After a long day of Greenbrier Valley trains, Earl stands proudly in front of his steed at the Durbin depot.
With the last of the regularly-scheduled Durbin & Greenbrier Valley passenger trains, Moore-Keppel #3 trundles back into Durbin.
With stack blasting, Moore-Keppel #3 crosses Elk Creek on a photo runby during a Chase Gunnoe Photography fall charter.
The shot from across the Greenbrier River. Moore-Keppel #3 puts on a nice show trundling downstream towards Cass.
After a long day of running up and down the Greenbrier Valley, Moore-Keppel #3 cools its heels in the Durbin yard. Lighting by Chase Gunnoe.
Rounding the curve near the swinging bridge, Climax #3 looks quite at home amongst the rocks and trees of the Greenbrier Valley.
It never ceases to amaze me just how downright beautiful the Greenbrier Valley can be... What better place to experience that than from the caboose?
End of the Line- Moore-Keppel #3 approaches the switch for the siding St the current end of track South of Durbin. In the near future, the line will once again extend all the way to Cass.
On an early fall charter on the Durbin & Greenbrier Valley, Moore-Keppel Climax #3 trundles past a lineside cabin. A Chase Gunnoe photo charter.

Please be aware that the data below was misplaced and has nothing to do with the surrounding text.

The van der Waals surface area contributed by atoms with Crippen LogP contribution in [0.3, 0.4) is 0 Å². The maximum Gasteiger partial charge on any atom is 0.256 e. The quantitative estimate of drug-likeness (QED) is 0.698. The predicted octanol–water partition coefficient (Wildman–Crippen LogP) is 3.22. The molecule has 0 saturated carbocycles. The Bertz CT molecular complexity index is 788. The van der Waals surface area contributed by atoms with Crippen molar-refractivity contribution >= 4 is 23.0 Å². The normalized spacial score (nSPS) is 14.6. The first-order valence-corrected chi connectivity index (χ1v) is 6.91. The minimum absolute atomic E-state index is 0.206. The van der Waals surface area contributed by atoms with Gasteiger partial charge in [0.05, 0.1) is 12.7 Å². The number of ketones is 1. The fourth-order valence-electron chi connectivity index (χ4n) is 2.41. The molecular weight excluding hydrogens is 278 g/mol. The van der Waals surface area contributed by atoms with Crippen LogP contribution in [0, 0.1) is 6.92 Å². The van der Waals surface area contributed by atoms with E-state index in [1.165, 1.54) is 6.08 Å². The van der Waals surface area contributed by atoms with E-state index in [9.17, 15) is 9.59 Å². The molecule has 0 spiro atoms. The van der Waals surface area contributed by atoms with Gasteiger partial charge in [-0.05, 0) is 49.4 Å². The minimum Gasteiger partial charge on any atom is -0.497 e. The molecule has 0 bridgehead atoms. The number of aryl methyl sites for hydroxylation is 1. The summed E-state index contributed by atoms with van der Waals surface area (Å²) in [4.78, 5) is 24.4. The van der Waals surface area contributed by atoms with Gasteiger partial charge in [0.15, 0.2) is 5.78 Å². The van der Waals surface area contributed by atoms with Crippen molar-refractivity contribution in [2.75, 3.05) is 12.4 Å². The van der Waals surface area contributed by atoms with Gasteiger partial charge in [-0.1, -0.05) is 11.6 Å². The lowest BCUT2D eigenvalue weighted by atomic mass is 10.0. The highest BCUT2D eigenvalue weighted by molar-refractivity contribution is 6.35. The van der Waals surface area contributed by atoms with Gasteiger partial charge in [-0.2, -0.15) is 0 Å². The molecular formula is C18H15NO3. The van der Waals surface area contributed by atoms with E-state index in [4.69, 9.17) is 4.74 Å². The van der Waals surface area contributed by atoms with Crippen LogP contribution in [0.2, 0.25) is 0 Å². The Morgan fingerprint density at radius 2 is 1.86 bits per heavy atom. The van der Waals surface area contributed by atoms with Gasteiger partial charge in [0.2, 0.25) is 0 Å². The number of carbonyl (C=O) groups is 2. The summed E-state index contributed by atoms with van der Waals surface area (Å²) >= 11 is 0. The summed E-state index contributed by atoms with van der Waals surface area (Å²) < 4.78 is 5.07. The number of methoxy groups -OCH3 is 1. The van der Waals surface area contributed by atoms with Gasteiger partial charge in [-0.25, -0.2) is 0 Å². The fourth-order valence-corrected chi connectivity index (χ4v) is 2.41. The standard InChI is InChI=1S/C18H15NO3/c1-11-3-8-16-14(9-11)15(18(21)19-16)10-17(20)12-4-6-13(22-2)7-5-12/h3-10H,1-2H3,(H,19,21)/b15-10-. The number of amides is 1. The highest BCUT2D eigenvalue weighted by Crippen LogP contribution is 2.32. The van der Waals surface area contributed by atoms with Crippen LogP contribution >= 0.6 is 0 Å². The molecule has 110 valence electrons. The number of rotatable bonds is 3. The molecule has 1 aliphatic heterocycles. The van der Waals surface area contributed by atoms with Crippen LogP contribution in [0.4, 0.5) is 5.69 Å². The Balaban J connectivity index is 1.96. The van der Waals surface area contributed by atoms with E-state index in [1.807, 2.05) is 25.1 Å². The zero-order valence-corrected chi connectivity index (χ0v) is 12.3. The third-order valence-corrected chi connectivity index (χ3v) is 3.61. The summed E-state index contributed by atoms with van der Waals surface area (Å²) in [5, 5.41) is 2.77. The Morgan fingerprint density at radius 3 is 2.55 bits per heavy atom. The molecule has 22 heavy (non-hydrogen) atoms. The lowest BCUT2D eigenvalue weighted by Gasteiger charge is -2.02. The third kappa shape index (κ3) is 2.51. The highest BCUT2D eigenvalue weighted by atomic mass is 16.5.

Early Fall, Somewhere, West Virginia. A venerable Climax geared locomotive trundles down the valley with the daily mixed bound for Durbin. Thanks to Chase Gunnoe for organizing this charter, it ... (more)
Moore, Keppel & Company Climax No. 3 rounds a curve near Durbin with engineer Earl Knoob at the throttle.
Moore, Keppel & Company Climax No. 3 steams out of the woods following a water stop near Durbin, West Virginia
A cold, wet morning in the mountains isn't such a bad thing.
An endangered species in its element.
Climax 3 works its way alongside the Greenbrier River over the former C&O Greenbrier Division main line; this section was repaired after massive flood damage in '85 and '96. (Believe it or not, a... (more)